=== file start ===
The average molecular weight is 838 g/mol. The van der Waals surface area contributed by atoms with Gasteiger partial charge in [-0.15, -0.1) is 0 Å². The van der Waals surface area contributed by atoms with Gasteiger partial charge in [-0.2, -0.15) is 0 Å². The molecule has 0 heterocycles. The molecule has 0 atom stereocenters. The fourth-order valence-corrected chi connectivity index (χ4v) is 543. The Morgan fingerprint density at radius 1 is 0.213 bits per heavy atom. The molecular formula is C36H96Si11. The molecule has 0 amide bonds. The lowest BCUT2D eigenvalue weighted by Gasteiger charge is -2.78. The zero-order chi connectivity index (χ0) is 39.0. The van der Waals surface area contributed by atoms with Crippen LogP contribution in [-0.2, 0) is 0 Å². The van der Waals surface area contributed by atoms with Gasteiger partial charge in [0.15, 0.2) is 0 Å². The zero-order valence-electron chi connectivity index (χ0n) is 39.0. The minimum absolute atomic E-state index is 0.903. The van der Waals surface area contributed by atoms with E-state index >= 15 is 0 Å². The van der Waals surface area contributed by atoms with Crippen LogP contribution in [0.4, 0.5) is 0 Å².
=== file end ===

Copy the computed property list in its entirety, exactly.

The average molecular weight is 838 g/mol. The van der Waals surface area contributed by atoms with Gasteiger partial charge in [-0.15, -0.1) is 0 Å². The van der Waals surface area contributed by atoms with Gasteiger partial charge in [-0.2, -0.15) is 0 Å². The molecule has 0 heterocycles. The molecule has 0 atom stereocenters. The fourth-order valence-corrected chi connectivity index (χ4v) is 543. The Morgan fingerprint density at radius 1 is 0.213 bits per heavy atom. The molecular formula is C36H96Si11. The molecule has 0 amide bonds. The lowest BCUT2D eigenvalue weighted by Gasteiger charge is -2.78. The zero-order chi connectivity index (χ0) is 39.0. The van der Waals surface area contributed by atoms with Crippen LogP contribution in [-0.2, 0) is 0 Å². The van der Waals surface area contributed by atoms with Gasteiger partial charge in [0.15, 0.2) is 0 Å². The zero-order valence-electron chi connectivity index (χ0n) is 39.0. The minimum absolute atomic E-state index is 0.903. The van der Waals surface area contributed by atoms with E-state index >= 15 is 0 Å². The van der Waals surface area contributed by atoms with Crippen LogP contribution in [0.4, 0.5) is 0 Å².